21. Great article, on point and talking the reality of this awful system that has been pressed upon the low earning working class/disabled/unemployed people.

    I want to scream when they glibly parrot the same phrases to etch them upon the minds of everyone in this country. To etch them so that their cruel system is accepted by the wider public and especially by those who have been unofficially recruited to repeat the govt message of workshy people being ‘encouraged’ into work. The sanctimonious ones who work full time in decent paying jobs and frown upon or even sneer at those beneath who just need to ‘pull themselves together’ in order to achieve working greatness.

    I’ve got news for them…there aren’t enough well paying jobs to go around, so some of us are scraping around for the scraps of erratic work where we used to be supported by govt in the form of tax credits but are now being phased onto the despicable UC and into further poverty. Making work pay?? Making the poor pay more like. Drive them into the ground in some form of deluded social engineering experiment. But worst of all, pit the working classes against each other, so those who feel aggrieved at their lot take it out on those they perceive as lazy or not trying hard enough. Instead they should be asking why this despicable govt is persisting with a system that is utterly and completely POINTLESS. There is no need for it, but it clearly ticks the ideology boxes of the nasty party. It’s beyond contempt, it truly is. Pause and fix? Please, just scrap it and take people out of their oppressed misery.

  22. I’m not sure that is entirely true Bev. You would have to have lived on another planet for the last 7 years not to know what is going on. People know exactly what is going on. The newspapers are full of it. But the way it has been presented, like the whole austerity issue, has fooled a great many into believing it is necessary. Others are simply averting their eyes from what is happening to a minority, other people, not like them.

    • I suspect a lot of people will find out what is going on when tax credits start shifting in big numbers to UC. That will affect a lot of people who are electorally relevant, so as to speak.

    • “People know exactly what is going on.” is incorrect.
      People are ‘told’, and they blindly believe what they are told.

      “The newspapers are full of it”. True, the newspapers are ‘full of it’…’benefit scrounging scum’ vs the ‘hard working tax payer’

      The BBC made no mention whatsoever of the recent http://www.bmj.com/content/359/bmj.j5332 report. Even the Guardian failed to give coverage.

      and now we have an ‘error’ depriving 75,000 disabled of entitlement.

      • Yes, but if people are ‘told’ what is going on they still know what is going on. That is simple logic. Jeff is quite correct.
        That these same people are too foolish to think that it might happen to them is another thing altogether.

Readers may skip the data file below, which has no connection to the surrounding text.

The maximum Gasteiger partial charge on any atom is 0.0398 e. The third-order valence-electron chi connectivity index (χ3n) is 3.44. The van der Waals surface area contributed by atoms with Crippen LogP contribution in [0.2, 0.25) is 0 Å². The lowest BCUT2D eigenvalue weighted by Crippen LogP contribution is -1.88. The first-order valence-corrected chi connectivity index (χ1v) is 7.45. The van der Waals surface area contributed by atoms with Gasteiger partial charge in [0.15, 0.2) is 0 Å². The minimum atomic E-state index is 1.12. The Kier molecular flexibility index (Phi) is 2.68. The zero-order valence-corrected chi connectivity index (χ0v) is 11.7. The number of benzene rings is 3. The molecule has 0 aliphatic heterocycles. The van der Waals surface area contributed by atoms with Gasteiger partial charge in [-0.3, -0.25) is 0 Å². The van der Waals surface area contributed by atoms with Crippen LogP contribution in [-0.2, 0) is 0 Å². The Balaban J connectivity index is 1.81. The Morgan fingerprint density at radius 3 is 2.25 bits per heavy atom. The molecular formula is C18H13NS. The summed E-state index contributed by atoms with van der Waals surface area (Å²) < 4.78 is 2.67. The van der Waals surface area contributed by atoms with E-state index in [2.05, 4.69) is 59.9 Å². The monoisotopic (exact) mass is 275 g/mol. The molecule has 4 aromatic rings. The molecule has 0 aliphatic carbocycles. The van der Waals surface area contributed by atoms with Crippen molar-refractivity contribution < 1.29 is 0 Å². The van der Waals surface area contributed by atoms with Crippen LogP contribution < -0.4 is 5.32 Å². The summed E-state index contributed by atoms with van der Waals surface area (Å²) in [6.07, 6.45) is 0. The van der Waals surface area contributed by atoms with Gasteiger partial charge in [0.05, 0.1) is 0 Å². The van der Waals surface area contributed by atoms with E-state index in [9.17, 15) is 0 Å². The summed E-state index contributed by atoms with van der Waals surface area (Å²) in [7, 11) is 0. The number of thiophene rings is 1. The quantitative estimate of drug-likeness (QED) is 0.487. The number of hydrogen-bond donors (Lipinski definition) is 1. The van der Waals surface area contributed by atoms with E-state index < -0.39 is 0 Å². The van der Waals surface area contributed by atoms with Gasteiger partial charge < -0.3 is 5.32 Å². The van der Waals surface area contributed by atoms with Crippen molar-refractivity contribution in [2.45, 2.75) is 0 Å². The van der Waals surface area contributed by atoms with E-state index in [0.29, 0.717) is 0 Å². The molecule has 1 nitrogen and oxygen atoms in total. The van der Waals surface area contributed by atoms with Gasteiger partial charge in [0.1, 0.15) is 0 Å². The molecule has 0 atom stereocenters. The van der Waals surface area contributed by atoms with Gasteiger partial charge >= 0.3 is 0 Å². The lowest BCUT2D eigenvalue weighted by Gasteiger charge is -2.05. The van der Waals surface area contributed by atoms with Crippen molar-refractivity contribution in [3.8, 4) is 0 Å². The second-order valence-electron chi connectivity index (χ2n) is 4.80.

In the World War 2 many Germans claimed that they ‘didn’t know’ what had happened to the Jews. Despite open harassment in the press, on the radio, in the streets, and mass deportations.

  23. Jeff – I think a lot of people are aware of what is happening but in an almost vague way. I work with a number of women who claim WTC and none of them are really aware of what is happening. I’ve tried to explain to them but they don’t seem to realise about in-work conditionality and what it will mean. People I have spoken to in good employment really really don’t seem to be aware of the terrible things that are being done in their name. They look at me disbelievingly when I try to tell them.

  24. Yes I’m sure that’s true. A lot of people with jobs are going to find out over the next few years how strict and difficult Universal Credit really is. The constant pressure on claimants, the uncertainty about being paid. The arguments about changing their jobs to get more hours of work.

  25. Another really bad aspect of Universal Credit is the way it takes away people’s basic rights. Once you are a claimant the DWP own you, body and soul.
    They think they can tell you to do anything they want. Take a job you don’t want or which is completely unsuitable. Force you to give up work you like in order to do something else which has longer hours. Like being under surveillance all the time.

  26. Kate, would you mind having a go at being Prime Minister for a couple of years so that we can sort this all out ?

    • Certainly. I think we should all have a go if I am honest. Tis fair to say that absolutely anyone would be better than this crowd of knobbers 🙂

  27. There’s an article in my local paper today about the implementation of Universal Credit in my area. It goes into all sorts of details but as usual for the media fails to mention the ludicrous 35 hour jobsearch rule. This is one of the most punitive aspects of UC because it virtually guarantees that everyone will get Sanctions. No one but no one can possibly comply with doing 35 hours of jobsearch every week, & keeping it up nonstop week on week. We don’t have enough internet access & there arent enough relevant vacancies to look at. You’d just be staring at the same vacancies all day every day, assuming you can access a computer. What are we supposed to do, hand outCVs every time we visit the launderette or chippy?